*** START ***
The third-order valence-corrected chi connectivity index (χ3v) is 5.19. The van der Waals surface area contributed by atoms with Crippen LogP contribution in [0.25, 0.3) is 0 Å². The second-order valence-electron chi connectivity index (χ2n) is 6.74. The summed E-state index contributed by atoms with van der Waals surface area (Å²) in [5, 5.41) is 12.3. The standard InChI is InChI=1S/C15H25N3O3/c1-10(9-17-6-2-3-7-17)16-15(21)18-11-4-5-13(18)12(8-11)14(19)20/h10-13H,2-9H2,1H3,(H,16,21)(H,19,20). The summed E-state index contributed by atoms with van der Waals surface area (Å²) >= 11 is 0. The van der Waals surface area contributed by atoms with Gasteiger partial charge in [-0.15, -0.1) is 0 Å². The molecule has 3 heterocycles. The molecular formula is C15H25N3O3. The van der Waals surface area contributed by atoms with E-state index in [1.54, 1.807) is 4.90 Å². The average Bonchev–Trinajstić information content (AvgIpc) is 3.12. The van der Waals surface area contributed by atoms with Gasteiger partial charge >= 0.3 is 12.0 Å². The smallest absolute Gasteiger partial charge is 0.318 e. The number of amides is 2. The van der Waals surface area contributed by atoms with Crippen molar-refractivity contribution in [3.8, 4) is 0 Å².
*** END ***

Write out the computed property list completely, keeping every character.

The third-order valence-corrected chi connectivity index (χ3v) is 5.19. The van der Waals surface area contributed by atoms with Crippen LogP contribution in [0.25, 0.3) is 0 Å². The second-order valence-electron chi connectivity index (χ2n) is 6.74. The summed E-state index contributed by atoms with van der Waals surface area (Å²) in [5, 5.41) is 12.3. The standard InChI is InChI=1S/C15H25N3O3/c1-10(9-17-6-2-3-7-17)16-15(21)18-11-4-5-13(18)12(8-11)14(19)20/h10-13H,2-9H2,1H3,(H,16,21)(H,19,20). The summed E-state index contributed by atoms with van der Waals surface area (Å²) >= 11 is 0. The van der Waals surface area contributed by atoms with Gasteiger partial charge in [-0.15, -0.1) is 0 Å². The molecule has 3 heterocycles. The molecular formula is C15H25N3O3. The van der Waals surface area contributed by atoms with E-state index in [1.54, 1.807) is 4.90 Å². The average Bonchev–Trinajstić information content (AvgIpc) is 3.12. The van der Waals surface area contributed by atoms with Gasteiger partial charge >= 0.3 is 12.0 Å². The smallest absolute Gasteiger partial charge is 0.318 e. The number of amides is 2. The van der Waals surface area contributed by atoms with Crippen molar-refractivity contribution in [3.8, 4) is 0 Å².